A|X Armani Exchange
In the beginning
In the beginning
After four years spearheading the in-store shop program with Marithé & François Girbaud, I was recruited to join Giorgio Armani to help bring Armani Jeans to the U.S. By the time we finished, we had an award-winning new brand with stores in every major city in America. A|X Armani Exchange now has over 200 stores around the world.
This was a breakthrough role for me and was my first true experience in comprehensive brand development.
I had the privilege of collaborating directly with industry leaders in fashion, retail, and interior design, gaining more real-world creative insight in a single meeting than you’d find in a semester of college.
Pierre Charreau’s Maison de Verre for the overall style, translucent wall panels, materials, and details
Pierre Charreau’s Quonset Studio for Motherwell for space and form
Pantelleria (Mr. Armani’s island getaway) for lifestyle and weathered finishes
Army Post Exchange (PX) for organization, presentation, and eventually the name of the store
Milan for overhead cables and lighting (real Milan streetlights were imported for the early stores)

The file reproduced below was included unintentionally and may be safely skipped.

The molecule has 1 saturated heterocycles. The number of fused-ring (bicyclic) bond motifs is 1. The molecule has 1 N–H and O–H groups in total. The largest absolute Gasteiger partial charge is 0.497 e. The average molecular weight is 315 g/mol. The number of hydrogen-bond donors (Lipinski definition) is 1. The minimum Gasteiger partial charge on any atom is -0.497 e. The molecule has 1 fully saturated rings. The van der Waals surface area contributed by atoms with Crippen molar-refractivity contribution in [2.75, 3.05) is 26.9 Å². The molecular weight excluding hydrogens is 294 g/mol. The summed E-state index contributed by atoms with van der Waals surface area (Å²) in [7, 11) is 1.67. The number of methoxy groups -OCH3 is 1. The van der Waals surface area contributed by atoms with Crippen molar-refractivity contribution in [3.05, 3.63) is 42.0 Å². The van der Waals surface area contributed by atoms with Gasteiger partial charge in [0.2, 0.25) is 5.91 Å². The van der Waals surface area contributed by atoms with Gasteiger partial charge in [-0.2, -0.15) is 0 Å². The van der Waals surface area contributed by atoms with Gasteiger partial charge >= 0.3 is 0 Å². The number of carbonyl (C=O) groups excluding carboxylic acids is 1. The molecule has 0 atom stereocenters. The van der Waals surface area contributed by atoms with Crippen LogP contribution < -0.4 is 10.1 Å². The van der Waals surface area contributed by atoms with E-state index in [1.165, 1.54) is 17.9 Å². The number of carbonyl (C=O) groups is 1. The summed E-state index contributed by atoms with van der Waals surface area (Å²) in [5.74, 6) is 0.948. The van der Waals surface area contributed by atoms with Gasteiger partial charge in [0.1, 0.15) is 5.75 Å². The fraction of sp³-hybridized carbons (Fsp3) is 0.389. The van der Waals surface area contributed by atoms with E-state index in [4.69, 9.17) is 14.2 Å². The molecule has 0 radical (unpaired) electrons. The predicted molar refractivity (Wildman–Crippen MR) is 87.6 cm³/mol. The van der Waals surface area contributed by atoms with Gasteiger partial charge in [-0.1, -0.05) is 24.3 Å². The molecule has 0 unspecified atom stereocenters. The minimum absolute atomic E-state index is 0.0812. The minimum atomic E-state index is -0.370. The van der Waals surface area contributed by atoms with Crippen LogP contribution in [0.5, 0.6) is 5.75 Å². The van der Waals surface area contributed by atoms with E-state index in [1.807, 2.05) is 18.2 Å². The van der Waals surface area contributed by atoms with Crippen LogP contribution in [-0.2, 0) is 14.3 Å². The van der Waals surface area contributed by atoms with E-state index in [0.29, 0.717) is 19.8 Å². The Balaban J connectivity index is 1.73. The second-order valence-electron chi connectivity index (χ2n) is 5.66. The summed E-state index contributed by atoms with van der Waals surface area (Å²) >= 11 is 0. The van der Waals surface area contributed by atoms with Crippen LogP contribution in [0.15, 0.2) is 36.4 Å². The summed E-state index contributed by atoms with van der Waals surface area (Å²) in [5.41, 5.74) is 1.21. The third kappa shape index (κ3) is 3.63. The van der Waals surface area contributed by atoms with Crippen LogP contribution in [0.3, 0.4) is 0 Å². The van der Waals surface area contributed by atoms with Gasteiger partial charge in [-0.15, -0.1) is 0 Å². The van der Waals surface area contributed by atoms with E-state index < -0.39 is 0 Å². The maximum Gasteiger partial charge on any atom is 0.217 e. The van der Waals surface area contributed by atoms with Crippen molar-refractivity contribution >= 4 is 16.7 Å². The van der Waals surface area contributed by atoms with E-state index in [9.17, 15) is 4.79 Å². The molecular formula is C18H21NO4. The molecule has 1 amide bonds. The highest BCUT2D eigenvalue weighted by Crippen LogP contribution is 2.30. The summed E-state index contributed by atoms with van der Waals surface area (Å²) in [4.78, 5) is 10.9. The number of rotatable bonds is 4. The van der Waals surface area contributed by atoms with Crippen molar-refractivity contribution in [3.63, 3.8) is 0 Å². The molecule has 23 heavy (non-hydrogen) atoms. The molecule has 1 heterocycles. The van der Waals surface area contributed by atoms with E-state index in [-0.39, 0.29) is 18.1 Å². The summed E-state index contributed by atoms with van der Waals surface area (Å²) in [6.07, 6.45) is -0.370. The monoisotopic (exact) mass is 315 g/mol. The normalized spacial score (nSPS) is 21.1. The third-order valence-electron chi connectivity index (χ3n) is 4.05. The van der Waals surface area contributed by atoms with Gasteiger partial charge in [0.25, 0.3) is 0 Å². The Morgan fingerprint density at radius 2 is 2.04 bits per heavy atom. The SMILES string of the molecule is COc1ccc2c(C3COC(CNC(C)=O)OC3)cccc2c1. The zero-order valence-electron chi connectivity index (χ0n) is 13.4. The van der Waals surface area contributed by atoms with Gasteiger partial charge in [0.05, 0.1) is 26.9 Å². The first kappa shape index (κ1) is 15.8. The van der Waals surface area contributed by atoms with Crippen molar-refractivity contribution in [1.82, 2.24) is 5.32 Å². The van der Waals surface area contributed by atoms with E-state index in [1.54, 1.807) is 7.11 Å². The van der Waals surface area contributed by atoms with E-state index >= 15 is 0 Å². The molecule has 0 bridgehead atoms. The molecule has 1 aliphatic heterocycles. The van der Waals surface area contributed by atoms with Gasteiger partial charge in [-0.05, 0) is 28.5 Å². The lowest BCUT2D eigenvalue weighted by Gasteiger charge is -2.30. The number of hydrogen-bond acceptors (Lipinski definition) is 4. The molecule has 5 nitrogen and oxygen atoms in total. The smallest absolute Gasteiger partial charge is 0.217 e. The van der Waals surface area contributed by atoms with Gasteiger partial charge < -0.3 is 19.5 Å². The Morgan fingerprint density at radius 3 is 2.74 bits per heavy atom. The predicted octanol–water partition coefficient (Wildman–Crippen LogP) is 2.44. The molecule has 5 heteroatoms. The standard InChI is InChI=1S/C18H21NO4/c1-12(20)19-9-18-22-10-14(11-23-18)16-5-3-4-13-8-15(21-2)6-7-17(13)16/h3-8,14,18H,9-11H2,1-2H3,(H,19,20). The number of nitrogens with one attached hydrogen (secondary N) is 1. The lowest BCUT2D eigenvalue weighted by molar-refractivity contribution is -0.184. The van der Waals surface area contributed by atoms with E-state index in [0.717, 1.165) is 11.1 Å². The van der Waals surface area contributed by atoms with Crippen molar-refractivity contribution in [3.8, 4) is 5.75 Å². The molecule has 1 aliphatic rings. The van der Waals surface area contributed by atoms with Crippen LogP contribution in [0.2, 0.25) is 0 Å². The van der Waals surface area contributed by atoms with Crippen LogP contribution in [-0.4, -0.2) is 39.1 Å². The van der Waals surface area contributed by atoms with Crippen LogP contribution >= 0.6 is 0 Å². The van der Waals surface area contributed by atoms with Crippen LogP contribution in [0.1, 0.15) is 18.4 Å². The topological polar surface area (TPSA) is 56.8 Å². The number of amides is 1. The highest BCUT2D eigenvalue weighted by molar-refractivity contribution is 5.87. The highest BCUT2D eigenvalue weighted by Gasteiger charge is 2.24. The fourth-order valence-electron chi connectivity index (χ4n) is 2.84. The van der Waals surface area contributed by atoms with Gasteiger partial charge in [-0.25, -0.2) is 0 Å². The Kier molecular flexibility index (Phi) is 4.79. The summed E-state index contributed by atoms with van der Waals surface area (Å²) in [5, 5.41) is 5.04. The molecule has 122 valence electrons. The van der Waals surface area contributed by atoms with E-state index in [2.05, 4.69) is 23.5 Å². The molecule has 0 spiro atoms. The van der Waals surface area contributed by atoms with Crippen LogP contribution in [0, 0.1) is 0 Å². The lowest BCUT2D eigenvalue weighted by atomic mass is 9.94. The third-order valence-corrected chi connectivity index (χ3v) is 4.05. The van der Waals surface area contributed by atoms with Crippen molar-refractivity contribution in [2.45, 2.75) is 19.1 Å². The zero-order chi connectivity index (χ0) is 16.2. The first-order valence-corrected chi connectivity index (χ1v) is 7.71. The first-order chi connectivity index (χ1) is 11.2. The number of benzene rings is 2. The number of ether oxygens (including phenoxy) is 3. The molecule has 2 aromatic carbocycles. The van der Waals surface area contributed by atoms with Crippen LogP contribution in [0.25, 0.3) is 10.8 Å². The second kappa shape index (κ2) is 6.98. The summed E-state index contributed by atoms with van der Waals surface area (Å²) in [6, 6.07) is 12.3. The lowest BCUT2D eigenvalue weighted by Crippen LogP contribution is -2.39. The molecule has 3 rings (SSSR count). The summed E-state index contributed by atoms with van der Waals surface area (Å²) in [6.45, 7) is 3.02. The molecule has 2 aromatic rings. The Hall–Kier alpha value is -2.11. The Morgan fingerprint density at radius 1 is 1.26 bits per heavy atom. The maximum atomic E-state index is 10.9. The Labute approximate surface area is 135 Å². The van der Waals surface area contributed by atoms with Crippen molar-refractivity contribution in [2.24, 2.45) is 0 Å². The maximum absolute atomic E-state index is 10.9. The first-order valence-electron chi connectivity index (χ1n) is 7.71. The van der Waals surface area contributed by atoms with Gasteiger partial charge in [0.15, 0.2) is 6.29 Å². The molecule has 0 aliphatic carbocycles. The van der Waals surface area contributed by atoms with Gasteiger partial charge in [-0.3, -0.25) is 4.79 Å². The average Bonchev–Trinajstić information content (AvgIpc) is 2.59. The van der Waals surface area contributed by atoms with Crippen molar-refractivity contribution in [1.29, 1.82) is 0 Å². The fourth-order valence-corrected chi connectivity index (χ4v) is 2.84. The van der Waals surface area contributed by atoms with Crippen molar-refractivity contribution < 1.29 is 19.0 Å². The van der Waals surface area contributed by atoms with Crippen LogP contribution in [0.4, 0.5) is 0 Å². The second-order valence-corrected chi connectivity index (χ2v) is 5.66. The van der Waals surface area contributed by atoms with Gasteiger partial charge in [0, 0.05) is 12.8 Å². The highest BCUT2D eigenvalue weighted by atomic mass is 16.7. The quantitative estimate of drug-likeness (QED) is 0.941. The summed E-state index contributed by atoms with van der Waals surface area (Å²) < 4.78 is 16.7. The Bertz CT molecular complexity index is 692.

Green grocers and butcher shops for bins, butcher wrap, and stickers
I had a broad range of responsibilities, working on every aspect of the store concept and roll-out:
Concept Development :: Branding :: Fixture Design and Engineering
Materials and Finishes :: Lighting :: Sound Systems
Custom Air Fragrance Development :: Music Programming
Packaging Development and Sourcing :: Equipment Design
Staff Training :: Training Materials :: Merchandising :: POS Collateral
Visual Display :: Signage :: Stationery :: POS Systems :: Store Roll-out
I thought of the hangers as an extension of the store fixturing and so incorporated the same weathered metal finishes as we used throughout the store. Rubber shoulder pads were added to carry the garments and the A|X logo was embossed into the metal neck plate.
A|X had a huge range of silhouettes, fits and washes. Instead of a typical training manual, I created a set of flashcards for the employees so they could easily quiz themselves and each other as they learned about the products. Games make learning fun.
ISP/VMSD Interior Design Awards 1992
Store of the Year
ID Magazine, 1992
Gold Award (for my hangers)